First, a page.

The narrator goes to see Wanyangerri in the hospital in Nairobi. The first time she had gone he was a real mess, totally terrified. The next time he was more collected though.
Over time and with surgery his face is patched up, but it is still badly damaged and he's left without a chin.
One day at the hospital the narrator runs into three new patients, a man and two boys, who are all bandaged at the throat. She wants to know what's up, and an orderly tells her.
The men were soldiers in the King's African Rifles, musicians, actually. The man was a horn-player and the boys drummers. The horn-player had lost it over some problems in his life and also the fate of the Natives, and opened fire in a barracks. Then he took the two boys into a hut and tried to cut all three of their throats.
The three listened to the story with lots of interest, correcting the orderly to make sure the gorey details were all right.
Sometimes the narrator would take a couple of patients out for a ride when she was in town, and once promised the musicians to go out and see some lions that were caged up and ready to be shipped to the London zoo.
On the way back, one of the boys told the horn-player that the lion was as villainous as him.
Meanwhile, the case continues back at the farm. Farah explains that Kabero, the shooter, is not actually dead but is hiding out with the Masai, the tribe many of his sisters have married into.
Kaninu is afraid that if anyone finds out that his son is alive they will hang him, but Farah thinks that Kabero will come home one day and cause a ruckus.
The narrator goes out to talk to Kaninu, and asks him straight up if Kabero is alive, and tells him to bring him home, because he won't be hanged.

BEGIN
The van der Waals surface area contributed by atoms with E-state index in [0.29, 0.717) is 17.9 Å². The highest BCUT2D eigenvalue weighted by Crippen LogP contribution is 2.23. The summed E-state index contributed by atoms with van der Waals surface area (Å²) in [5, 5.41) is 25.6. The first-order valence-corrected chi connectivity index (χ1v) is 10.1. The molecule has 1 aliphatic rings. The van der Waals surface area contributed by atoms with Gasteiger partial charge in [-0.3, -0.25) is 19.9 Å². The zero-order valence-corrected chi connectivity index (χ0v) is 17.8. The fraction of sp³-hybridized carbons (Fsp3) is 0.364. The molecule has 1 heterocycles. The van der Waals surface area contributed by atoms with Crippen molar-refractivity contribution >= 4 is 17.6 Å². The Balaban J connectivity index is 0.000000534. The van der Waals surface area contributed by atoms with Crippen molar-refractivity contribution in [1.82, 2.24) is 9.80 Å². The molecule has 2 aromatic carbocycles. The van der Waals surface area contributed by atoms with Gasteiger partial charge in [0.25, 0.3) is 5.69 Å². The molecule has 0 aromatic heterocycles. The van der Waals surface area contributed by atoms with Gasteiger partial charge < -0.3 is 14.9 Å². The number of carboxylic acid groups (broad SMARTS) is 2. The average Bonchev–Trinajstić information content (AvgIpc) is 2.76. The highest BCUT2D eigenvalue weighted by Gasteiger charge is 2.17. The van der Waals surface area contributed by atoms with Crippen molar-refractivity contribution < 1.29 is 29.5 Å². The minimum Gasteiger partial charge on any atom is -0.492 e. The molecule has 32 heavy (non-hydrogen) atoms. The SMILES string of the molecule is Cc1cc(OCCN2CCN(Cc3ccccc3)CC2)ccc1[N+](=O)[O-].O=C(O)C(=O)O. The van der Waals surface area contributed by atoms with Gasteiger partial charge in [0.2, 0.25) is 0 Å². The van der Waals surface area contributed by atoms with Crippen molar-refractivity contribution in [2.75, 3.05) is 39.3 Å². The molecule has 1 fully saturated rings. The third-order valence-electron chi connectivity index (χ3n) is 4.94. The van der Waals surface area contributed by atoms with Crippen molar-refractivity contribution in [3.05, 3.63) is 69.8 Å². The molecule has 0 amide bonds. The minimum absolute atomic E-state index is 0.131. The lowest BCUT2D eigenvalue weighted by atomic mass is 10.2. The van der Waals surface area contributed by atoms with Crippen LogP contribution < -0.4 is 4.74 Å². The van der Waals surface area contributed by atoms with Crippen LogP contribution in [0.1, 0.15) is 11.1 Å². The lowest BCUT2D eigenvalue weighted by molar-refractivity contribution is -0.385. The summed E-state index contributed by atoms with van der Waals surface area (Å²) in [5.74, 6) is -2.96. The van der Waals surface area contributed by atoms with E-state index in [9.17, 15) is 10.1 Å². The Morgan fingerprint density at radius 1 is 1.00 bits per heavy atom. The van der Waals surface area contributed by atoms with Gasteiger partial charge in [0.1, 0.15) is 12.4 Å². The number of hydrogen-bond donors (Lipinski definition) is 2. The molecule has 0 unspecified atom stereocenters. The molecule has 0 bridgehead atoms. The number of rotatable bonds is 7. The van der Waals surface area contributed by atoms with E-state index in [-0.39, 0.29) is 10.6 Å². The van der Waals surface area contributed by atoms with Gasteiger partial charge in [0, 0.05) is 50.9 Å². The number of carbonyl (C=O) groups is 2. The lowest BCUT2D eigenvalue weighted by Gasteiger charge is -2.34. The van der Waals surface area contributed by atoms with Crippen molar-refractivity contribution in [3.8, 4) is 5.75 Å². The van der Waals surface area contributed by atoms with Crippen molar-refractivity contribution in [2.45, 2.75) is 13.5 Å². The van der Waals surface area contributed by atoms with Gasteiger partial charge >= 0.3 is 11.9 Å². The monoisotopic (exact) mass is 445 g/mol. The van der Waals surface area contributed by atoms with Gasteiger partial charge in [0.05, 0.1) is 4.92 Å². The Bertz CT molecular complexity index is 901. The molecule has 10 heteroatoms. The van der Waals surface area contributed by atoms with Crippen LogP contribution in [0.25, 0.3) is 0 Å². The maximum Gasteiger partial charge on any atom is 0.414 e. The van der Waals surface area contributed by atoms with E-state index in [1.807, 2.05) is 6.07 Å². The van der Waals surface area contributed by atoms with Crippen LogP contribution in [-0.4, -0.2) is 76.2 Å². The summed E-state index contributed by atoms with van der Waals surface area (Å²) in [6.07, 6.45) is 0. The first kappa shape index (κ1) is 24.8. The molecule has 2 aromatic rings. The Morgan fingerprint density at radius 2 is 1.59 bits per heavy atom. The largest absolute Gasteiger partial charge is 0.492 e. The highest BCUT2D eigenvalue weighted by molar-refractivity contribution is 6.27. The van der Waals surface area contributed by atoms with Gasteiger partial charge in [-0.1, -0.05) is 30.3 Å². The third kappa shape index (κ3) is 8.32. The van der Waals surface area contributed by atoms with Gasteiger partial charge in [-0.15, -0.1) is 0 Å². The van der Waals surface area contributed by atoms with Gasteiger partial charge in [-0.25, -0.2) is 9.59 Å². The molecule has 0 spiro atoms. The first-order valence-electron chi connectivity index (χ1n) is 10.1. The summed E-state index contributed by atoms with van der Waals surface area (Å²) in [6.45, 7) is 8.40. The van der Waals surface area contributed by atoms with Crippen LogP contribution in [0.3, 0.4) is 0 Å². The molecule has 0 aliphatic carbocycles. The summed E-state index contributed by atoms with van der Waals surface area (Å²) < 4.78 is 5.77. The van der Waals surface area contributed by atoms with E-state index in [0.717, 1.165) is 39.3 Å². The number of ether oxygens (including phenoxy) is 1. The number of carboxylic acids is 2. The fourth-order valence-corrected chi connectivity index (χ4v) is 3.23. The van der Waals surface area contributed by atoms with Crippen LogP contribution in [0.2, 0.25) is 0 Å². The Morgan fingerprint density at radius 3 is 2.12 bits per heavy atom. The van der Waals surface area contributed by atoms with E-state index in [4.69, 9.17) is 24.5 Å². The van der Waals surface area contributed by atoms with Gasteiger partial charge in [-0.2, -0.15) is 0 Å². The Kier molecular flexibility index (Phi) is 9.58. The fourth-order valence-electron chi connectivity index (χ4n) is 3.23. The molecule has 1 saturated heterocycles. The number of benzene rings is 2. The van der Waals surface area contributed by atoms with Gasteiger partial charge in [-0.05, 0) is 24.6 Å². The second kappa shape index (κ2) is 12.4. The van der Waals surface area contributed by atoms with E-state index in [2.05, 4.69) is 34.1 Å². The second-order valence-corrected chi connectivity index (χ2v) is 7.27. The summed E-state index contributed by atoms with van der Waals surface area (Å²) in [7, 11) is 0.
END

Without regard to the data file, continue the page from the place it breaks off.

Kanino makes a big crying show, but the narrator promises him that his son will be safe when he comes home, but that she will be in charge of dealing with him.
Five years later, Kaninu comes up to the house and announces that Kabero is back from the Masai. They have to go report his presence to the police because of a new law that registers Natives.
Kabero comes back a grown-up Masai warrior, (which seems to be the narrator's type based on how long she goes on about how majestic they look). The police officer that comes to register him thinks it's unfair that Kaninu had to pay, but it's too late to do anything about it legally.
But back to the case. Wanyangerri comes back to the farm from the hospital, and his father, Wainaina, and his grandmother show up at the house. They ask for some milk from the narrator's cows while they wait for the case to be decided.
Meanwhile, Kaninu starts to get very sick, and it turns out he has already paid ten sheep to Wainaina, who is also demanding a cow and calf from him. He's planning to do it, which the narrator doesn't understand because there hasn't been a judgment yet.
Well, it turns out that Wainaina's mother was a witch and had cast a spell on Kaninu, and has also blinded his cows.
The narrator decides to send for Kinanjui to put a stop to all of this. (Who's Kinanjui? Don't worry…that's in the next chapter.)